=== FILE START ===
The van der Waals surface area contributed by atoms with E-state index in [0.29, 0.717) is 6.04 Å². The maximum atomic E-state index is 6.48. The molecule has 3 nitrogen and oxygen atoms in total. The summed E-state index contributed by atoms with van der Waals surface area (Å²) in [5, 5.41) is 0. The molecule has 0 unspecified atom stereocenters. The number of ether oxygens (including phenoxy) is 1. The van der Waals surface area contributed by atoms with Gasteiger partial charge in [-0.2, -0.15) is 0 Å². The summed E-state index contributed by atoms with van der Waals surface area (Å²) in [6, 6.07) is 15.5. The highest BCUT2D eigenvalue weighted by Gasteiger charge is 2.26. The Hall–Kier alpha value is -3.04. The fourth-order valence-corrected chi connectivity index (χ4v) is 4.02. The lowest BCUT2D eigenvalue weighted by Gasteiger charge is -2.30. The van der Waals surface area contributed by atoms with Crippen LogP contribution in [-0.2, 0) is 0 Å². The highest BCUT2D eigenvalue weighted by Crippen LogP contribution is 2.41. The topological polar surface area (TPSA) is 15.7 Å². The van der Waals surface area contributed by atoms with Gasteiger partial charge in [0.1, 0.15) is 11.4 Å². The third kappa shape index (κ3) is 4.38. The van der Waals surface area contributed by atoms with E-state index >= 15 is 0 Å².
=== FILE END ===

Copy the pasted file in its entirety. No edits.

The van der Waals surface area contributed by atoms with E-state index in [0.29, 0.717) is 6.04 Å². The maximum atomic E-state index is 6.48. The molecule has 3 nitrogen and oxygen atoms in total. The summed E-state index contributed by atoms with van der Waals surface area (Å²) in [5, 5.41) is 0. The molecule has 0 unspecified atom stereocenters. The number of ether oxygens (including phenoxy) is 1. The van der Waals surface area contributed by atoms with Gasteiger partial charge in [-0.2, -0.15) is 0 Å². The summed E-state index contributed by atoms with van der Waals surface area (Å²) in [6, 6.07) is 15.5. The highest BCUT2D eigenvalue weighted by Gasteiger charge is 2.26. The Hall–Kier alpha value is -3.04. The fourth-order valence-corrected chi connectivity index (χ4v) is 4.02. The lowest BCUT2D eigenvalue weighted by Gasteiger charge is -2.30. The van der Waals surface area contributed by atoms with Crippen LogP contribution in [-0.2, 0) is 0 Å². The highest BCUT2D eigenvalue weighted by Crippen LogP contribution is 2.41. The topological polar surface area (TPSA) is 15.7 Å². The van der Waals surface area contributed by atoms with Gasteiger partial charge in [0.1, 0.15) is 11.4 Å². The third kappa shape index (κ3) is 4.38. The van der Waals surface area contributed by atoms with E-state index >= 15 is 0 Å².